Florida State song
Stephen C. Foster wrote "The Swanee River (Old Folks at Home)" in 1851. After Foster wrote the song, he sold it to E. P. Christy, a businessman who operated a series of minstrel shows.
Foster is reported to have chosen the term "Swanee" because its two-syllable cadence fit nicely into the music he had composed. The composer was not familiar with the Florida section of the Suwannee River, because he never visited the state. A memorial center at White Springs, Florida, honors Foster, who authored about 200 popular songs during his prolific career. Representative S. P. Robineau of Miami introduced House Concurrent Resolution No. 22 in 1935, designating "Swanee River" as the official state song. It replaced "Florida, My Florida," which had been adopted as the state song in 1913. In 2008, the Legislature designated that a revised version of the lyrics be the official version.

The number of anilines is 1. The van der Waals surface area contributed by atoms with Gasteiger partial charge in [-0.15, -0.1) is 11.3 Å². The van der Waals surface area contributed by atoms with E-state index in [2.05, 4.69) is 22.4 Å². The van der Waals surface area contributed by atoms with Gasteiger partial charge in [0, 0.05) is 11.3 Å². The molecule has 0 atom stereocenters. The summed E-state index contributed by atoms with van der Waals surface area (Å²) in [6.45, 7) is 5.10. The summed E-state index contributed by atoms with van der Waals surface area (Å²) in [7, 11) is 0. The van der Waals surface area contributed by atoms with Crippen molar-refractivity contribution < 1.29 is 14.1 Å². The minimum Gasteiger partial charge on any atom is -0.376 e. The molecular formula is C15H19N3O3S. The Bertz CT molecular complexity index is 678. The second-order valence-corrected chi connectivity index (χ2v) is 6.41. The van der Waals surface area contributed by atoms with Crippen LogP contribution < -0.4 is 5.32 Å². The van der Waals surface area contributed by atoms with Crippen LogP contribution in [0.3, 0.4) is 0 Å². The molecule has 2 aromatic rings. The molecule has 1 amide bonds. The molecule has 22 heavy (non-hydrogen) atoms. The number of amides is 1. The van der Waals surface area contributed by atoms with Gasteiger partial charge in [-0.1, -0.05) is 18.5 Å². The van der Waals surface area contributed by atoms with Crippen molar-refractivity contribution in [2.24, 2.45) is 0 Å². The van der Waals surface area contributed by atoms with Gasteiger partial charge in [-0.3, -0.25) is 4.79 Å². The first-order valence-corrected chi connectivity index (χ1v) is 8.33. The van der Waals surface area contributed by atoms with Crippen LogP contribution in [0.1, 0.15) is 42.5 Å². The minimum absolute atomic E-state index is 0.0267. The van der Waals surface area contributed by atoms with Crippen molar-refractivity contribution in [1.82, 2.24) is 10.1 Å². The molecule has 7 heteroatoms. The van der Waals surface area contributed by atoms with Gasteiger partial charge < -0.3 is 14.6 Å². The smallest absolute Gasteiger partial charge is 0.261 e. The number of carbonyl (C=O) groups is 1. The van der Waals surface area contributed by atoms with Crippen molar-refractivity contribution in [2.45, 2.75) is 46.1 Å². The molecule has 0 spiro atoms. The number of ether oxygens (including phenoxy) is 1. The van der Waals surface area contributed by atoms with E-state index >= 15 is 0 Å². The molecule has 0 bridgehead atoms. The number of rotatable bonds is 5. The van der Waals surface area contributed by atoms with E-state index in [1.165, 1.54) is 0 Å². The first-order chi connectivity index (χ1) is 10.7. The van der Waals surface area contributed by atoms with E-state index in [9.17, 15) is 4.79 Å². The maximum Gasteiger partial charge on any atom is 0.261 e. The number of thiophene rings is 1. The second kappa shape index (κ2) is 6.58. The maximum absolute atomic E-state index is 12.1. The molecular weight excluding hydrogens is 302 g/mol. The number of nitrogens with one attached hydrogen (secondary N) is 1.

The Suwannee River flows in a southerly direction from the Okeefenokee Swamp in Georgia to the Gulf of Mexico in Florida. The river separates the Florida panhandle from the rest of the state.
"Old Folks at Home"
Way down upon the Suwannee River,
Far, far away,
There's where my heart is turning ever,
There's where the old folks stay.
All up and down the whole creation,
Sadly I roam,
Still longing for my childhood station,
And for the old folks at home.
All the world is sad and dreary
Everywhere I roam.
O dear ones, how my heart grows weary,
Far from the old folks at home
. 2nd verse
All 'round the little farm I wander'd,
When I was young;
Then many happy days I squander'd,
Many the songs I sung.
When I was playing with my brothe
, Happy was I
.Oh, take me to my kind old mother,
There let me live and die.
One little hut among the bushes,
One that I love.
Still sadly to my memory rushes,
No matter where I rove.
When will I see the bees a humming,
All 'round the comb?
When shall I hear the banjo strumming,
Down in my good old home.